Shares of mini-mill steelmaker Nucor (NYSE:NUE) took a mini-plunge today upon news that the company will miss analyst estimates for the second quarter. The company is facing something of a triple-whammy, in the form of higher scrap metal prices, weak housing and automotive demand, and foreign competition. Let's look at each of these issues in turn.

Because Nucor produces steel by recycling scrap metal, its operating costs are very sensitive to the price of scrap. As I noted in my review of Metal Management's (NYSE:MM) quarter, scrap pricing has gotten "goofy," in the words of that firm's CEO. This goofiness is most unwelcome for Nucor. Structural steel pricing remains relatively solid, but the company is failing to raise prices in line with its costs. Why?


OK, I suppose that explanation deserves a little fleshing out. According to the Chinese Ministry of Commerce, steel exports rose over 116% year over year through May. That kind of import surge absolutely demolishes the pricing power of domestic firms like Nucor and U.S. Steel (NYSE:X). The silver lining here is that a new export tax was levied on Chinese steel exporters in late May, meaning the import tide should ebb from here.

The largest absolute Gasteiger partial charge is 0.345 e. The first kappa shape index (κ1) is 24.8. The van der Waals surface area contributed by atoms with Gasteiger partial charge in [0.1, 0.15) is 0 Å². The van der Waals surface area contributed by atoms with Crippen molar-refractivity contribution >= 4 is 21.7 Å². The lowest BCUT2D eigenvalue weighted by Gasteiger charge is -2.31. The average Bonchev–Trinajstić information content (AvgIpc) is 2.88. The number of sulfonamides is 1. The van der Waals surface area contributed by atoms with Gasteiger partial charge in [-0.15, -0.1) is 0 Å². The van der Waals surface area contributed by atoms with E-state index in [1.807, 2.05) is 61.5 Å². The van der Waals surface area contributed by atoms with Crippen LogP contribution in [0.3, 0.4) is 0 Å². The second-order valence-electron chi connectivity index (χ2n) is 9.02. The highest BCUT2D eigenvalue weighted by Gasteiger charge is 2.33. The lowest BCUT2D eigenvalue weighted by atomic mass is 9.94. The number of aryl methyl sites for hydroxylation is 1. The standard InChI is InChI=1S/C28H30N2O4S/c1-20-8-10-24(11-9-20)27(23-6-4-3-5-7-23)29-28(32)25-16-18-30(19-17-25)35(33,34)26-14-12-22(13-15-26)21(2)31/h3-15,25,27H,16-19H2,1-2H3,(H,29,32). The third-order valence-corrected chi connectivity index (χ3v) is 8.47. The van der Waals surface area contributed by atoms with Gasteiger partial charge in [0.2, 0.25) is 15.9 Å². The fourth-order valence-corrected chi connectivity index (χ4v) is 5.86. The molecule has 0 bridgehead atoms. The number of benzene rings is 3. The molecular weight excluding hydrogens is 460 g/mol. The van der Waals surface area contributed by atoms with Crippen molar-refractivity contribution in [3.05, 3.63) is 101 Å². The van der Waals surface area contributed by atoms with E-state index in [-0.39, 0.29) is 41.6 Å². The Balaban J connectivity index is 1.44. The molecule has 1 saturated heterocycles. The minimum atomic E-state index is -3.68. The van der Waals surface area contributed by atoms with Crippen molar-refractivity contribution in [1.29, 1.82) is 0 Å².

I think the weakness in domestic consumption, particularly housing, shouldn't surprise anyone. Even housing's biggest cheerleader has conceded that "we're in a real estate recession." Nucor's interesting joint venture with Lennar (NYSE:LEN) to provide steel frames for homes won't likely dazzle investors anytime soon.

All of these situations are unpleasant, but Nucor is an incredibly well-managed and well-financed entity. My Foolish colleague Anders Bylund has alluded to the company's "share the pain, share the gain" philosophy, but I would like to add the anecdote that the almost-$20 billion company wrote a letter to employees justifying the purchase of a corporate aircraft. That is remarkable.

If you take the long view here, Nucor's zero net indebtedness both positions the firm to withstand a sector downturn better than Steel Dynamics (NYSE:STLD) or Arcelor Mittal (NYSE:MT) and to continue its run of picking up acquisitions at reasonable prices. Acquisitions have provided half of the firm's growth, so you should probably be eager to see more buying opportunities arise. If you're a long-term Nucor investor, there's no reason to run away today.

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Fool contributor Toby Shute doesn't own shares in any company mentioned. The Motley Fool's disclosure policy shares the gain, but with none of the pain.